29. May 2013 · Comments Off on Titi · Categories: L.. 13 to 15 years

For years I did not know that my godmother was my mother’s best friend who had become a cloistered Carmelite nun.

Ever since my mother could not be there for my confirmation day and entrusted me to Titi, I had assumed that she was my godmother.

I slept at my grandmother’s house the night before the event.  Titi put me in the other bed in her room.   She watched Ah Ngung rinse my hair.   She helped me into my white organdy confirmation gown.   She took me to the ceremony at the cathedral.   She shared my delight in opening my presents.

Whenever I returned to my grandmother’s house, I always slept in the other bed in Titi’s room.

There was a special perfumed soap in our bathroom which she asked me not to use.  I didn’t ask why because I had heard what everyone whispered about her love affair.

I never mentioned the soap to anyone.   I always associated its fragrance with something mysterious.  There was a side to Titi that fascinated me.

Every night, she lay in bed and silently prayed the rosary.  I can still see her, the moonlight coming in our open windows shining on her hands and glinting off her rosary beads.

She reminded me of the nun lying on her bier in our school chapel.  The nun lay surrounded by flowers and tall candles.  Her face was serene, her pale hands rested on her chest with a rosary entwined around her fingers.   The rosary’s black cross stood out like a witness.


As we sang the triumphant hymn In paradiso  I understood that we were ushering into heaven a life lived for the love of God.

Yet I felt a deeper sadness than I could explain.   I rebelled against the idea of turning away from loving the world, especially of giving up loving a man.  I have a dream that there is one man, the one for me, waiting for me somewhere.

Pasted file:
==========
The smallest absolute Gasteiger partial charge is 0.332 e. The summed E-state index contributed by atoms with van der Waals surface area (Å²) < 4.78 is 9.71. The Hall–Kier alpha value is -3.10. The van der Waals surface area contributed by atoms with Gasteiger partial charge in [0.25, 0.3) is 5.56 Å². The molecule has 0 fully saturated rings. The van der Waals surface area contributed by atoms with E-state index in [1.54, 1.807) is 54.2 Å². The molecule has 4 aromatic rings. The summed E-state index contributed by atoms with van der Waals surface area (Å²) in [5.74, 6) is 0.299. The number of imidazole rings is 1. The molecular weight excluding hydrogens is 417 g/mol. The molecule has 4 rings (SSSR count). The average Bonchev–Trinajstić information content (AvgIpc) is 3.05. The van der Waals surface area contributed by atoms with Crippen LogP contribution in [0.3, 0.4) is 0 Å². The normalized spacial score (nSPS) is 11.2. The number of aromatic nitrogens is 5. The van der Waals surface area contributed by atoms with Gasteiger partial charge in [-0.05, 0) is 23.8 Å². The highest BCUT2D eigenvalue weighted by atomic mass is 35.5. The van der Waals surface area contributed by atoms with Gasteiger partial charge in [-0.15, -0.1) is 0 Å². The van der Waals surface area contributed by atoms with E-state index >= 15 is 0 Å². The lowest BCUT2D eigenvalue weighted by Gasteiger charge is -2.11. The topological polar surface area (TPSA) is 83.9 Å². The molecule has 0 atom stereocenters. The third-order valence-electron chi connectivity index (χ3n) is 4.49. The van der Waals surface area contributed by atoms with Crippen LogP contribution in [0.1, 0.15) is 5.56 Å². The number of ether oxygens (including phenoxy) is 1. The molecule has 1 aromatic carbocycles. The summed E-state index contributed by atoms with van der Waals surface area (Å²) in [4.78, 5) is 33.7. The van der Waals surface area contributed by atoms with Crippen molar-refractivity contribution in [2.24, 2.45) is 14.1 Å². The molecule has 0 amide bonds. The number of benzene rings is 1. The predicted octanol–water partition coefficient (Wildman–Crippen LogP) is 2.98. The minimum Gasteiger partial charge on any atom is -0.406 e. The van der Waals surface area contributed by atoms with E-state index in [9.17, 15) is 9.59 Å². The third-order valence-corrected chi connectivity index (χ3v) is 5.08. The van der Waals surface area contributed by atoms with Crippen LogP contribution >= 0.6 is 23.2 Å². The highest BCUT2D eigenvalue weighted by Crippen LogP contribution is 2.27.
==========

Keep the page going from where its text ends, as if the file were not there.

There was a profound sadness in Titi that I sometimes saw in her resting face.

Titi observed the usual customs of our religion, but except for this nightly ritual, I thought her life was bound by secular virtues.  Good manners, proper decorum, appropriate dress, habitual kindness most of all to those less fortunate, and the myriad details and traditions about how we are to live graciously.

But Titi was not just the old maid who ran our grandmother’s household.   Once, for a short time, she was a teacher.   She had found the love of her life in the first blossoming of her youth, but too late.   He was already married.   The old rules of our society bound too tightly for them to love openly.

She had his child.   He raised their boy as part of his family.   The whole thing was handled discreetly.   Who knew the toll in suffering on all sides?  It was an open secret that everyone guessed and no one acknowledged.

Once I saw a movie with a similar plot.   It was based on a novel set in nineteenth century New York society.    However, there was a different outcome for Titi and her lover.  They never gave up their affair and loved each other until old age and death.

There has been a barrier between Titi and me since I came back from that year with my father.  Am I partly to blame?

Titi puts me back in her room when she could just as easily have given me my grandmother’s bedroom next to hers.

There are other small signs of tenderness.  She embroiders my initials on a set of my underwear.   She embroiders them on a sweater.

One day she takes me with her into town, to a section where there are mostly Chinese shops.   We go to a Chinese bakery.   She asks me to choose between a light and a dark cookie that is the size of a saucer.

She encourages me to eat this huge cookie on the street (a breach of manners for a lady).

As we leave the bakery, her lover appears.  Titi takes his arm, and arm in arm they stroll defiantly down the busy street.

I follow behind, eating this huge cookie that is making crumbs all over the front of my dress.   What is she trying to tell me?

The Mother Superior General of our nuns’ order is coming to visit our school.   I am to give the welcoming speech in French, without notes.

Titi watches me practice.   She asks why I am able to speak French but not Portuguese.   I don’t speak Portuguese although I understand it well enough.

I answer that I don’t know the Portuguese conjugation of verbs because I haven’t studied it.  Titi says when you are in doubt, use the infinitive.

But we go on as before.  She speaks to me in her limited English as do my other relatives.   Would it have made a difference if I spoke her language?  Would we have had true conversations and grown close?

Was it really about money or was it her way to keep me from going away?

I will never know.

Titi, Artur, Adolfo,Darling

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